07 March 2014

I’m revisiting the topic of my earlier post retiring instance types from a couple months back. You might want to check it out first. It has more pictures than this post.

Ars technica wrote about Intel’s “Powered by Intel Cloud Technology” just two days after my previous AWS post. I couldn’t find a date when this branding program was launched, but the Ars post was the earliest I could find (Intel’s blog has a post from January 15th) so I’m assuming this really was announced in January.

It is clear that AWS and Intel have been working together on this programme for a longer time. It is telling that no AWS announcement on year 2012 is more explicit about processor type than “Intel Xeon”, no announcement from year 2011 mentions processor type at all but year 2013 starts right off the bat with the announcement of the cr1 instance class giving a full lowdown on its processor specs.

There was an Intel PR announcement on September 10th 2013 about AWS’s use of Intel processors but that story does not contain reference to the “Powered by Intel Cloud Technology” program. So something was brewing already in September 2013 but it wasn’t yet given a name …

So it seems that the reason behind AWS becoming more explicit about the underlying processor hardware is due to its relationships with Intel and the “Powered by Intel Cloud Technology” program. I just wonder what kind of benefits this program gives AWS — and as Ars points out, why neither Compute Engine or Windows Azure partake in the program?

If you trawl the Internet archives you’ll also find that AWS did not specify m3’s processor type when they were first announced. The exact processor type was added to EC2 instance description sometime between September 1st 2013 and September 9th 2013.

Okay but how does this buhaha about “Intel Inside” and m3 have to do with m1?

AWS has given a lot of screen estate telling its customers how m3 instance types are cheaper and better and shinier than the old first-generation m1 instances. For example, see the announcement on m3.medium and m3.large types and availability of m3 RDS instances for a few choice words. Alternatively hear what AWS’s chief evangelist, Jeff Barr says: “You get significantly higher and more consistent compute power at a lower price when you use these instances”. Or “compared to M1 instances, M3 instances provide better, more consistent perfromance at lower prices” on the EC2 instance description page itself.

For me this seems like less-than-subtle prodding for AWS customers to move away from m1 EC2 and RDS instance types. But why? Moving your customers to a cheaper platform makes no business sense unless it generates more revenue than is lost due to lower pricing. How could this be true? A couple of possibilities exist:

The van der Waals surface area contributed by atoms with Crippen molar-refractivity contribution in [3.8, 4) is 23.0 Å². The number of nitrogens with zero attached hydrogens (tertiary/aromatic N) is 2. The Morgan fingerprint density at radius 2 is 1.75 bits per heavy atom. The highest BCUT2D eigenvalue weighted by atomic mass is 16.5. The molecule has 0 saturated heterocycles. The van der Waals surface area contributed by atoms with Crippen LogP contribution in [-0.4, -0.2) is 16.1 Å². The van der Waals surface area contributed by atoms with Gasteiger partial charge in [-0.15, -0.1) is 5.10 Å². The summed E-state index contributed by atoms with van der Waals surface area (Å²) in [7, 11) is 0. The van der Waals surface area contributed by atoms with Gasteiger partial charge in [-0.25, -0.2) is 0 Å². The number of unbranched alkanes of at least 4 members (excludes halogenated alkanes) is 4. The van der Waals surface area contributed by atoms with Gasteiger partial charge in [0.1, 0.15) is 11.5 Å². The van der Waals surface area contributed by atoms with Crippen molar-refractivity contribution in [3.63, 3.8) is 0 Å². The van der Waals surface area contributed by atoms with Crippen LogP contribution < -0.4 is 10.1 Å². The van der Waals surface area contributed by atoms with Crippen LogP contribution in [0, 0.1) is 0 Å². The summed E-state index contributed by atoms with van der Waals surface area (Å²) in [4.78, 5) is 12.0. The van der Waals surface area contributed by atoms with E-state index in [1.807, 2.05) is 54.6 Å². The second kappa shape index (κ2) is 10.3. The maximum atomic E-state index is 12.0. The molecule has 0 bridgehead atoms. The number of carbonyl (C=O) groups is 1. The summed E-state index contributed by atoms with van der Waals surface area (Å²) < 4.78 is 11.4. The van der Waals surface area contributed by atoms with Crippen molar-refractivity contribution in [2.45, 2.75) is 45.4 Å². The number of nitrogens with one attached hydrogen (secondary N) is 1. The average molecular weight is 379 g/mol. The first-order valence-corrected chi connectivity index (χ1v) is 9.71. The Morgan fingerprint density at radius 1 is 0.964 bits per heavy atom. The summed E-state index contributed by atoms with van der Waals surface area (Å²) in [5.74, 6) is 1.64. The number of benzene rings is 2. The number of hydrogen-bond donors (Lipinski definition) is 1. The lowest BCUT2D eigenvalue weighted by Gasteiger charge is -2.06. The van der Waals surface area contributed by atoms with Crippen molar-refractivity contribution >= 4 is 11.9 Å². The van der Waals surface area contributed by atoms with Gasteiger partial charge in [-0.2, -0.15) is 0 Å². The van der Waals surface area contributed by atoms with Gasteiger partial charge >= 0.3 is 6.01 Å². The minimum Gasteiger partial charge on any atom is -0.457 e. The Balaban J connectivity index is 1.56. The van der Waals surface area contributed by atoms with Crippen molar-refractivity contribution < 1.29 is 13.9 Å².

1. New instance classes are cheaper to purchase and/or operate (cheap enough to give better operating profit than old instances). Note that the newer instance types fall under Intel’s cloud technology program whereas old ones do not.

  2. There is a desire to obsolete old instance class for some other reason than operating profit alone. (Maybe AWS wants those racks freed for other uses?)

Following the business logic of the first case will still eventually lead to obsoletion of old instance class hardware. Whether it will lead to obsoletion of the instance class is another thing entirely. Yet it is hard to see how the “old” m1 instance class could be kept interesting to customers without reducing its price. But why do that? The only reason would be to squeeze the last cents out of EOL’ed class.

(Of course AWS has the spot market to peddle those less desirable instance types at so-called “market rates” … More on the spot market later.)

Now for the practical advise section! Now after m3.medium was announced it is clear that you should:

  • Use m3.medium instead of m1.medium.
  • Use m3.large instead of m1.large.
  • Use m3.xlarge instead of m1.xlarge.

If you are using any other m1 type than m1.small you really really should go and evaluate m3 class instances instead. They offer better performance at lower cost. (Just don’t do it blindly. Test first. Never assume anything with instances. Trust your own numbers, not others’.)

Which makes me ponder, what of m1.small? I earlier argued that m1.small fills an important sweet price spot between t1.micro and the next type up the line (at that time either m1.large or c1.medium, now to m3.medium). This still applies. There is no m3.small.

At least not yet.

I wonder.

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